If I had to pick one trend I’m seeing within my field, it is the struggle facing credit unions as they try to determine how to deliver quality products and services to their membership under the ever increasing cost of regulatory compliance.
At a time when boards and management are making every effort to reduce expenses due to reduced loan demand, increased cost of services and insurance premiums resulting from the corporate crisis, costs associated with regulatory compliance continue to increase. This, in combination with historically low interest rates and investment yields, has stressed bottom lines to the point where credit unions are looking to their corporates to reduce or at least maintain existing fee structures.
This creates challenges for corporates trying to comply with a new regulation that has fundamentally changed the role of a corporate credit union within the system. While many of the changes in corporate regulations are intended to prevent the abuses and unsafe practices that caused the crisis, others greatly reduce the value of a corporate.
Corporate America Credit Union
There are so many trends which have the potential to transform how we do business in the future. Shrinking margins, increasing regulatory pressure, and in our market, financial institutions struggling to gain competency serving a newly [since 2005] credit-impaired population are just a few trends that will be relevant in 2012.
We're ahead of the curve in reaching out to credit-impaired members. Serving families and businesses in the margins of the financial mainstream has been part of ASI's institutional DNA for fifty years. The national trend to differentiate ourselves in an increasingly competitive environment is something we have long taken very seriously.
As a community development credit union and CDFI, we are closely following the anti-Wall Street movement. This is a trend which has the power to transform the national consciousness regarding what credit unions do and why we exist. As an industry, we teeter on the precipice of great, unprecedented opportunity.
ASI Federal Credit Union
The most significant trend occurring among the work of credit union volunteers, both board and committee members, is a need for formal commitment to remain current and informed on both trends and changes in the worldwide financial market place.
Volunteers must remain current on governmental regulatory changes, the systematic development and expansion of financial technology and on the worldwide economic and financial trends. Each of these three areas significantly impact the success, both today and tomorrow, of a cooperative financial organization be it large or small. They also impact the current day-to-day operational decisions and the development of long-range strategic plans for growth and service to the member. Whether it’s the euro’s stability, the possibility of a country’s financial default, the direction of Wall Street today or the new regulation just issued by NCUA, these must all be considered in the decisions the credit union volunteer board or committee member is making today that will affect the credit unions’ future.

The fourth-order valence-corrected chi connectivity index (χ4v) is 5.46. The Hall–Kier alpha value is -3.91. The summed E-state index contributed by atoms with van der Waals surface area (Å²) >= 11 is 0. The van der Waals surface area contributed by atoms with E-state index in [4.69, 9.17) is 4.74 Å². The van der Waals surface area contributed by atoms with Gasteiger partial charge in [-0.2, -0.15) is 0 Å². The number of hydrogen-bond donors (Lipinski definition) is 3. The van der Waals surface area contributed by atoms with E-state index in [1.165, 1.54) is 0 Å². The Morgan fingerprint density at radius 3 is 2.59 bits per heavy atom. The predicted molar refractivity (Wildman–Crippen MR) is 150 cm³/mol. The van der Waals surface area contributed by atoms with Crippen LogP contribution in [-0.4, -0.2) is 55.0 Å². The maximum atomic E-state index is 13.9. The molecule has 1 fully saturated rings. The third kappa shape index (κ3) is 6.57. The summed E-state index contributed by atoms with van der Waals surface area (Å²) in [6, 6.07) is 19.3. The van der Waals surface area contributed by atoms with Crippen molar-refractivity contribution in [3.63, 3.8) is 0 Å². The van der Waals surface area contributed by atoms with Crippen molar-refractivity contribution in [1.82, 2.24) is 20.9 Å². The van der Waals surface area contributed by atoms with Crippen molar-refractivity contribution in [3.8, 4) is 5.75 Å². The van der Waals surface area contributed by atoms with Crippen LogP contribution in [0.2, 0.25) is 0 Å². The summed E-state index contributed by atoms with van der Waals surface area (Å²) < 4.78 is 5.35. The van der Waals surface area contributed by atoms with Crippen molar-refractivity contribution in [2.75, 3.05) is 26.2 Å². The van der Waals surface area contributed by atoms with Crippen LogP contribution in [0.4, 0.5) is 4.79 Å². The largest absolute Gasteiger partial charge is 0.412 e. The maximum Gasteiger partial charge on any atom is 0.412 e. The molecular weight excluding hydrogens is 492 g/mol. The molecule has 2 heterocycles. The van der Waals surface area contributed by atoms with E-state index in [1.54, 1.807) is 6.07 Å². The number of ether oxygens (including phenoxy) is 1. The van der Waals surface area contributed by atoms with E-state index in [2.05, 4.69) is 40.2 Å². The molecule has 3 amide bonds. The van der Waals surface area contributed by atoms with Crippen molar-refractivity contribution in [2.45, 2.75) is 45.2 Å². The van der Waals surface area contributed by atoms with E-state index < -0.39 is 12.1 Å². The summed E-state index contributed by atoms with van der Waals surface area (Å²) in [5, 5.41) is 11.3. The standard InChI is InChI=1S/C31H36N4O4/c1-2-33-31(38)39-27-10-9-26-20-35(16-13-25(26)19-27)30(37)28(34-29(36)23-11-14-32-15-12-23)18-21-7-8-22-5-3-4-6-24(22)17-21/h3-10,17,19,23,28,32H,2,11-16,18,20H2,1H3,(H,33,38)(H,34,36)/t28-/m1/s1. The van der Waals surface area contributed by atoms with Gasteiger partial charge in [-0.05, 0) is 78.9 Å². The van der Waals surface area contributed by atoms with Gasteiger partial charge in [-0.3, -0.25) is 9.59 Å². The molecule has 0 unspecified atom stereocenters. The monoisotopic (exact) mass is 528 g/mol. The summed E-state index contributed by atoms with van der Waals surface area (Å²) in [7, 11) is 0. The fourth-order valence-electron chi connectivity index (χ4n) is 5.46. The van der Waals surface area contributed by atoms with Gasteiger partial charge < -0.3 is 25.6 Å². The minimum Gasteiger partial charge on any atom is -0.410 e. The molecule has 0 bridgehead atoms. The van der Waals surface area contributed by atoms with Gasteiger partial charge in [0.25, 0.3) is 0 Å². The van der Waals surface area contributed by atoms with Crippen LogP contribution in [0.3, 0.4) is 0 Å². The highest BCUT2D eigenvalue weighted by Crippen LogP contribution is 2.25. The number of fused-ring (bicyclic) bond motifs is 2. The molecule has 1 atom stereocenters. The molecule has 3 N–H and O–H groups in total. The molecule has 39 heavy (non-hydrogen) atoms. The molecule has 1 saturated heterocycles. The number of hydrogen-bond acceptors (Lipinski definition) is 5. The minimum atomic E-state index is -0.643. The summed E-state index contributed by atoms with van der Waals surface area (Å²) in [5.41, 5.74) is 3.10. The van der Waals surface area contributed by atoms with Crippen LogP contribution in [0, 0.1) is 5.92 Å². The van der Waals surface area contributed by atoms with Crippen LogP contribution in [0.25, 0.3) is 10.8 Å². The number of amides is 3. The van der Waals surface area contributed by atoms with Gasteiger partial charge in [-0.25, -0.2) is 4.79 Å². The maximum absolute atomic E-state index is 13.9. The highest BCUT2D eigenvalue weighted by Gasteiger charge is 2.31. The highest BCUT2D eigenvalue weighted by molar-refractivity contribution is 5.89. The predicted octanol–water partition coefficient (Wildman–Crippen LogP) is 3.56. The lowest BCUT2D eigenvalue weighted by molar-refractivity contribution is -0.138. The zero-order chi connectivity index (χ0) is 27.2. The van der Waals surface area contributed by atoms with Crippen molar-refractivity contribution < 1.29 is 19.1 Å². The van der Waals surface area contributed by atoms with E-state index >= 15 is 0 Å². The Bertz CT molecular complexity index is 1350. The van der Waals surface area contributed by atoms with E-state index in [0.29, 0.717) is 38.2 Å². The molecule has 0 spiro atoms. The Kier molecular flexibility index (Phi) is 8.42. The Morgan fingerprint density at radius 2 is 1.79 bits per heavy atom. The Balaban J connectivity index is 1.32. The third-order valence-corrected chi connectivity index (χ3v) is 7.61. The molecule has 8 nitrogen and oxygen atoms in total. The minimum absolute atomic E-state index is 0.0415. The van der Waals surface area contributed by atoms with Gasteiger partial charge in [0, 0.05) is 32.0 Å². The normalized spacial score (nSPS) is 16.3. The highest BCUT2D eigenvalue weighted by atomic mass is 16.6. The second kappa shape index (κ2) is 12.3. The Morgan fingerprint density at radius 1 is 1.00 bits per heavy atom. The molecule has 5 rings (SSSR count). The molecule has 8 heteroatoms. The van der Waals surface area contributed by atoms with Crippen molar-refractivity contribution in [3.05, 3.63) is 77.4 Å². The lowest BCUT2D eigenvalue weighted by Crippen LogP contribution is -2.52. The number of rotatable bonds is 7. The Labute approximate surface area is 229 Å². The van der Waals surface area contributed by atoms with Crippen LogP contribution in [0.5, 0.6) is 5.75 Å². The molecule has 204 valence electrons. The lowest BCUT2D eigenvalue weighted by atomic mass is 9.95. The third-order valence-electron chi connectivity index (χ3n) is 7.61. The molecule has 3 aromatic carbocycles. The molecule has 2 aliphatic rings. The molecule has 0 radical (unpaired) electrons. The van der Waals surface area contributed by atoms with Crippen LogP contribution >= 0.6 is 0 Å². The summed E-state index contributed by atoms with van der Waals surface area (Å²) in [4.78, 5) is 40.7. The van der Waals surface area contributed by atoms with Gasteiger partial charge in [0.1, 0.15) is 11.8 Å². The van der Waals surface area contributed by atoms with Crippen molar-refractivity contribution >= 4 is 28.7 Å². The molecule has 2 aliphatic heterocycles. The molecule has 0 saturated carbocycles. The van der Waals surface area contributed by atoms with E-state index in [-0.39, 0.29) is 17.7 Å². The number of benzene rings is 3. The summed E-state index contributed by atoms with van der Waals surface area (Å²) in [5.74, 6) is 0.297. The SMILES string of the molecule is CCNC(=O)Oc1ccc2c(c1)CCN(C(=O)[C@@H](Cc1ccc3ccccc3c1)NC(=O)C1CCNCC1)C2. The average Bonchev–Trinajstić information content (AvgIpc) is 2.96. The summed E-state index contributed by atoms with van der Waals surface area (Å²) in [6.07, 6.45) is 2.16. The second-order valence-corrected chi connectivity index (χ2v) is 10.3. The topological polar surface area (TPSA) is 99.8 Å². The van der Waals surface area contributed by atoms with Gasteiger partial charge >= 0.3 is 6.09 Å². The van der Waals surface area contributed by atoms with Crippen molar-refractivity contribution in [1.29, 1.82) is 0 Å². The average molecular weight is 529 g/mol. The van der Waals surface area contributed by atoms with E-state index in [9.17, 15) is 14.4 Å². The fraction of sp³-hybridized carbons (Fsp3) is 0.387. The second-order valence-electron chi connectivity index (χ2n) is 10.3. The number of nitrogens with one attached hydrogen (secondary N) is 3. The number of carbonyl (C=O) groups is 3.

NCUA has defined a basic level of financial competency that a credit union board member must have and that level of knowledge is directly related to the level of complexity of the financial organization. Part of a credit union’s annual strategic planning must be to insure its volunteers have the resources and understanding that continuous education and development is a requirement to continue effective member service. Financial services are being redefined and changing and new methods to communicate between the credit union and its members are being announced daily.
The credit union volunteer on the board of directors or a committee cannot afford to become complacent. Tthe credit union industry’s survival and ability to continue being a people helping people industry depends on their competencies.
JSC Federal Credit Union
The current trend that concerns me the most is margin compression. The net interest margin for mid-sized credit unions as of Sept. 30 was 3.35%. With net operating expense at 2.92% and provision for loan loss of 0.43% of assets, bottom-line return on assets is approaching 0%. Interest income as a percentage of average assets is currently about 4.00%.
As more time passes, that interest rate remain at these historically low levels, loan and investment payments and payoffs continue to be reinvested at lower rates. This dynamic combined with reduced loan demand could easily cause a decline in the interest income ratio to 3.00% by January 2013. Current cost of funds is approximately 0.82% and with most deposit account rates already at psychological floors, the continued repricing downward of time deposits will likely only bring down cost of funds to 0.75%.
Most credit unions have addressed operating expense aggressively and it has declined significantly, but there is little more to be squeezed out of this number. Additionally, recent legislation is causing noninterest income to decline, which will likely offset any further expense reductions. A new paradigm is being created and the same old business as usual ideas will not magically create a positive bottom line. If there ever was a time for out of the box thinking, this is it.
Senior Vice President, CFO and COO